Don’t believe in artificial constructs—like the economy, success, and competition. I mean really, what is the “economy?” It’s something we created that seems to enslave most people and elevates a few. Money, the stock market–it only exists because we made it important for survival. It is completely artificial in itself. Success is defined by marketing companies, television and movies, corporations, and school boards. And competition? Isn’t it natural? Doesn’t it provide motivation? Make us feel happy when we win? Not really. Don’t buy into the idea that these constructs are natural and good, and that these are the things we should be most concerned with. People who do, often live with regret and waste most of their lives. Sure, we have to live in the world in which we were born, we have to survive in this system, but we don’t have to buy into the idea that these are the primary areas in which to strive. These things never lead to happiness.

Don’t compete—Human beings are always better off sharing, cooperating, and quite often, compromising. It makes us happier, so why are we so competitive? Our personal selfishness is always reinforced in our culture, as is standing out, being number one, and crushing the competition. But competition leads to stress and disappointment most of the time. It always leaves someone feeling bad.

But standing out—or better put, feeling special, is usually pleasant. Well, the best way to feel special is to be loved, and competition is not good for loving relationships. According to Thom Hartmann, author of The Last Hours of Ancient Sunlight, in Aboriginal and indigenous cultures, cooperation is given a much higher value than competition and “competition beyond certain boundaries is considered mental illness” (I Am). He studies cultures and animals to determine what is natural to us and what is a societal construct. He asks if democracies or hierarchies are more natural. He found that not only do animals rely on cooperation to survive, nature never takes more than it needs, or it dies off, as Darwin also realized. I think there is certainly a lesson for us in this. Even Darwin talked more about love and cooperation among mammals than “survival of the fittest.” Often the fittest is the one who will cooperate. Darwin also said that sympathy is one of the strongest impulses of humans (I Am).

Be empathetic and compassionate—We all share the ability for empathy. When we witness heroism, something touching, or empathize with someone going through something particularly emotional, we experience “elation” (I Am). We recognize this feeling of innate compassion for fellow beings as love and as good. This feeling makes us happy even while at the same time, we may be sad. This altruistic impulse is natural and inborn in every human, and the evidence overwhelmingly shows this tendency in other mammals as well within their own social groups, and sometimes even outside it. I prefer this “human nature” to that of the ruthless competitive “nature” that began as a flaw in childhood and was reinforced by our society. Compassion even makes us healthier, while competitiveness makes us sicker in the form of stress-related illness.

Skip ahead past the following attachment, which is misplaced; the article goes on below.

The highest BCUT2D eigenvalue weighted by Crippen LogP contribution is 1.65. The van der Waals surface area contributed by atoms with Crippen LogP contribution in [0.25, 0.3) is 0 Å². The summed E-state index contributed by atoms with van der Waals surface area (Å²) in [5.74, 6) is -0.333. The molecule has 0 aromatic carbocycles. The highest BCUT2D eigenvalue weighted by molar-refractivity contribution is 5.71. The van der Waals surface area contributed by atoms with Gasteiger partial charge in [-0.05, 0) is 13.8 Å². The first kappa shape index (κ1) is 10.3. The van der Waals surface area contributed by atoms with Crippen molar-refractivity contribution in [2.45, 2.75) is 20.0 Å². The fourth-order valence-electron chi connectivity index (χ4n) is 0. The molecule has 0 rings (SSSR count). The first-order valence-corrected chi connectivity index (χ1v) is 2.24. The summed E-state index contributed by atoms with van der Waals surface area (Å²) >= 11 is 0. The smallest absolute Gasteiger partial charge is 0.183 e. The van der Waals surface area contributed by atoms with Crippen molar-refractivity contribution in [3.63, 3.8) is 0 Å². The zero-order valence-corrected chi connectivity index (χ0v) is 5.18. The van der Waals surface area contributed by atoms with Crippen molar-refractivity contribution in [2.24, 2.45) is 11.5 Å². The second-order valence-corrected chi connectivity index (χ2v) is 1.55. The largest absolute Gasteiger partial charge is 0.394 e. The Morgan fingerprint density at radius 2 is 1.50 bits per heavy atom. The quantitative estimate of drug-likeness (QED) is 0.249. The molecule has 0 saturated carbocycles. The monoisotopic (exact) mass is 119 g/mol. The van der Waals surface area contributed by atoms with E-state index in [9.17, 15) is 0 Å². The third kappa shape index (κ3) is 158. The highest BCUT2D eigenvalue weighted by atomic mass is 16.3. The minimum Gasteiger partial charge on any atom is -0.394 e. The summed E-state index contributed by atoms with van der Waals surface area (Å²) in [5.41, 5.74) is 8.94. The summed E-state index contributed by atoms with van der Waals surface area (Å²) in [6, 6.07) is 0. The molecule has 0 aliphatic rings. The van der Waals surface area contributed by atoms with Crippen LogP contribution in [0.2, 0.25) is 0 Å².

Think and be positive, and act positively—I’ve always scoffed at “positive thinkers.” I’ve never believed that we could change physical matter merely by thinking it into existence; however, more and more scientists are exploring this as a potentiality. I’ll wait for the evidence, but even if positive thinking cannot alter a physical situation, it certainly has an effect on how we perceive it—whether we take it as good or bad, and of course, our emotions in dealing with it. Acting positively will affect how others act toward us, which can positively alter our circumstances as well.

Finally, live in a way that causes the least harm to anyone or anything—If, every day, in every interaction, we consider what harm we may cause and choose the least harmful, the whole world would be a better place. We cannot avoid harm—just by existing, we cause harm to our environment. We eat plants and some of us eat animals, we live in houses, we drive cars, and produce waste. We get careless, and we say hurtful things or treat others with unkindness. However, we can choose the least harmful in every interaction with our world. We can plant gardens and use natural ways to keep pests away, we can refuse to consume meat that was raised inhumanely, we can use environmentally friendly materials and not take more than we need, we can conserve, and not waste. We can be responsible and kind. If we lived like this, how could we not be happy?Purpose

I’ve heard that our purpose, if we have one, on this planet is not to “be happy” and maybe it’s not, but it seems that we are driven to pursue it. What if being responsible, kind, and loving human beings was our purpose, and precisely because it is our purpose, it also makes us happy? Not the fleeting excitement of a new toy-kind of happiness, but joy, the deep, soul-contentment of being who we should be, who we are capable of becoming. —Christina Knowles

Sources

  • Happy. Wadi Rum Films, 2012. Film.
  • Happy Photo. yhponline.com. Web.15 May 2015.
  • Purpose Photo. Hippie Peace Freaks. Facebook. Web.15 May 2015.
  • I Am. Tom Shadyac. Flying Eye Productions, Homemade Canvas Production, and Shady Acres Films, 2010. Film.

Quiet Desperation–Okay, Maybe Not So Quiet by Christina Knowles

I’ve watched a lot of movies and read a lot of stories about people who have had a great awakening or an epiphany and completely rebooted their lives after finding out they have a terminal illness or after almost dying in an accident. I seriously want a reboot. Do I have to get sick or get in a major accident to do it? I hope not.

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If I found out I had a terminal illness and was told I had six months, or even a year to live, I would change my life immediately. So, why don’t I do it now? Why not live the life I want while I am still healthy and able to enjoy it? It seems I am in the majority with this one. The wisdom of Thoreau comes to mind. What’s the famous quote from Walden? “Most men lead lives of quiet desperation and go to the grave with the song still in them.”

I don’t think I would go that far. In fact, for the most part I love my life. I think, herein, lies the actual problem. I should clarify–I love my home life. I want more time being with the people I love and doing the things that matter. You see, like many people, I am sick of my job. It is slowly, maybe quickly, now that I think about it, sucking the life out of me. It is overwhelmingly stressful. I am not exaggerating when I say that I think it is literally killing me. Isn’t that kind of like having a terminal illness?